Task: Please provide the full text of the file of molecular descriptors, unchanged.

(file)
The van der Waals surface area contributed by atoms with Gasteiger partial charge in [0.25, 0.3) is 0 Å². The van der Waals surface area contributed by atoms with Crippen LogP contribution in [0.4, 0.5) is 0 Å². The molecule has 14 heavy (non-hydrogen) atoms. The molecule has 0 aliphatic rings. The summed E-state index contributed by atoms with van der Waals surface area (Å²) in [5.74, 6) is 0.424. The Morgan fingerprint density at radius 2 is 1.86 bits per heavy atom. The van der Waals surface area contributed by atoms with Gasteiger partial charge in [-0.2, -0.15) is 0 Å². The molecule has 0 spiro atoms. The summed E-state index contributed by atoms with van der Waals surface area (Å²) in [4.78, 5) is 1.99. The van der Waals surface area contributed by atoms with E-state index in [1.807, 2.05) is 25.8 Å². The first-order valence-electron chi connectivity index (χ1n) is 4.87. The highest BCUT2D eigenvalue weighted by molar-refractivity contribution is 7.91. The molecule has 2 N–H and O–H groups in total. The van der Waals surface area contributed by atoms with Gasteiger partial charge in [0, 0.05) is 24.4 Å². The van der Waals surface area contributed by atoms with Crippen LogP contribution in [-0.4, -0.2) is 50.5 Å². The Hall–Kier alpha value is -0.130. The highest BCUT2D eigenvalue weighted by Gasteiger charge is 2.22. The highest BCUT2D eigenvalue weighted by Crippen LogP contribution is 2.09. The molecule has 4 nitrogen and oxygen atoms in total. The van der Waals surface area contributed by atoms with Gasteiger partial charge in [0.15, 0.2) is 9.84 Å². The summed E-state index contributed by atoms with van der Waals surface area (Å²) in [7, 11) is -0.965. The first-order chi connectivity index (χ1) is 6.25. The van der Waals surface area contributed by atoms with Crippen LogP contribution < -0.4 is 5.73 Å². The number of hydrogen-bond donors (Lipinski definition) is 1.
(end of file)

The van der Waals surface area contributed by atoms with Gasteiger partial charge in [0.25, 0.3) is 0 Å². The van der Waals surface area contributed by atoms with Crippen LogP contribution in [0.4, 0.5) is 0 Å². The molecule has 14 heavy (non-hydrogen) atoms. The molecule has 0 aliphatic rings. The summed E-state index contributed by atoms with van der Waals surface area (Å²) in [5.74, 6) is 0.424. The Morgan fingerprint density at radius 2 is 1.86 bits per heavy atom. The van der Waals surface area contributed by atoms with Gasteiger partial charge in [-0.2, -0.15) is 0 Å². The molecule has 0 spiro atoms. The summed E-state index contributed by atoms with van der Waals surface area (Å²) in [4.78, 5) is 1.99. The van der Waals surface area contributed by atoms with E-state index in [1.807, 2.05) is 25.8 Å². The first-order valence-electron chi connectivity index (χ1n) is 4.87. The highest BCUT2D eigenvalue weighted by molar-refractivity contribution is 7.91. The molecule has 2 N–H and O–H groups in total. The van der Waals surface area contributed by atoms with Gasteiger partial charge in [0, 0.05) is 24.4 Å². The van der Waals surface area contributed by atoms with Crippen LogP contribution in [-0.4, -0.2) is 50.5 Å². The Hall–Kier alpha value is -0.130. The highest BCUT2D eigenvalue weighted by Gasteiger charge is 2.22. The highest BCUT2D eigenvalue weighted by Crippen LogP contribution is 2.09. The molecule has 4 nitrogen and oxygen atoms in total. The van der Waals surface area contributed by atoms with Gasteiger partial charge in [0.15, 0.2) is 9.84 Å². The summed E-state index contributed by atoms with van der Waals surface area (Å²) in [7, 11) is -0.965. The first-order chi connectivity index (χ1) is 6.25. The van der Waals surface area contributed by atoms with Crippen LogP contribution < -0.4 is 5.73 Å². The number of hydrogen-bond donors (Lipinski definition) is 1.